As well as their AR research, Gameware creates innovative digital games based on their Creatures AI engine. They recently produced Creebies; a digital game for Nokia Corp. Creebies is one of the first 3D games which incorporates AI for mobile phones. Gameware’s relationship with Nokia was strengthened when Nokia named them Pro-Developers. This is a title that grants Gameware a certain advantage: access to prototype mobile devices, hardware specifications, programming tools and their own Symbian operating system (Symbian OS) for mobile platforms. It was this development in combination with their experiences with BAMZOOKi and a long-standing collaboration with Cambridge University which has led to the idea for their HARVEE project. HARVEE stands for Handheld Augmented Reality Virtual Entertainment Engine.
Their product allows full 3D virtual objects to co-exist with real objects in physical space, viewed through the AR Device, which are animated, interactive and navigable, meaning the software can make changes to the objects as required, providing much space for interesting digital content. The applications of such a tool range from simple toy products; advertising outlets; tourist information or multiplayer game applications; to complex visualisations of weather movements; collaborating on engineering or architectural problems; or even implementing massive city-wide databases of knowledge where users might ‘tag’ buildings with their own graphical labels that might be useful to other AR users. There is rich potential here.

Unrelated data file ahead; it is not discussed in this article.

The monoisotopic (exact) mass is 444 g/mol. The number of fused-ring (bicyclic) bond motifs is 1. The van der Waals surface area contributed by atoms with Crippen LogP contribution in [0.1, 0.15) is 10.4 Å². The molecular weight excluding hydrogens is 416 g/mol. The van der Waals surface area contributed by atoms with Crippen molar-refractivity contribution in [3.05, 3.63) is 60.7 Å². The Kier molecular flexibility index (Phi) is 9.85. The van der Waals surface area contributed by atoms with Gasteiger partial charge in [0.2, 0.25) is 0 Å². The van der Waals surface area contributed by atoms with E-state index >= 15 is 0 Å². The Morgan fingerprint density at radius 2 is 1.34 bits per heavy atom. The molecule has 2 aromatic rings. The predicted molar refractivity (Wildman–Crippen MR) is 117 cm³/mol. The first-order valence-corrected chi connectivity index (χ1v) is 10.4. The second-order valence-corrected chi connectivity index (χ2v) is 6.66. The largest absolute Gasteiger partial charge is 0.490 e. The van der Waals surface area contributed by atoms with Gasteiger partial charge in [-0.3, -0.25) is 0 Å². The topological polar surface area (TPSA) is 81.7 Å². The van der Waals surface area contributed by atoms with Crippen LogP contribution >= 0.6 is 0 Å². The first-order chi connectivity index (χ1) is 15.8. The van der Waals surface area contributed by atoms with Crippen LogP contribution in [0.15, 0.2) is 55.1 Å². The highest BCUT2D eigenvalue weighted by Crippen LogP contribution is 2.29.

In HARVEE, Gameware attempt to surmount the limitations of current AR hardware in order to deliver the latest in interactive reality imaging to a new and potentially huge user base. Indeed, Nokia’s own market research suggests that AR-capable Smartphones will be owned by 25% of all consumers by 2009 (Nokia Research Centre Cambridge, non-public document). Mobile AR of the type HARVEE hopes to achieve represents not only a significant technical challenge, but also a potentially revolutionary step in mobile telephony technologies and the entertainment industry.
Gameware’s HARVEE project is essentially the creation of an SDK (Software Development Kit) which will allow developers to create content deliverable via their own Mobile AR applications. The SDK is written with the developer in mind, and does the difficult work of augmenting images and information related to the content. This simple yet flexible approach opens up a space for various types of AR content created at low cost for developers and end-users. I see Mobile AR’s visibility on the open market the only impediment to its success, and I believe that its simplicity of concept could see it become a participatory mass-medium of user-generated and mainstream commercial content.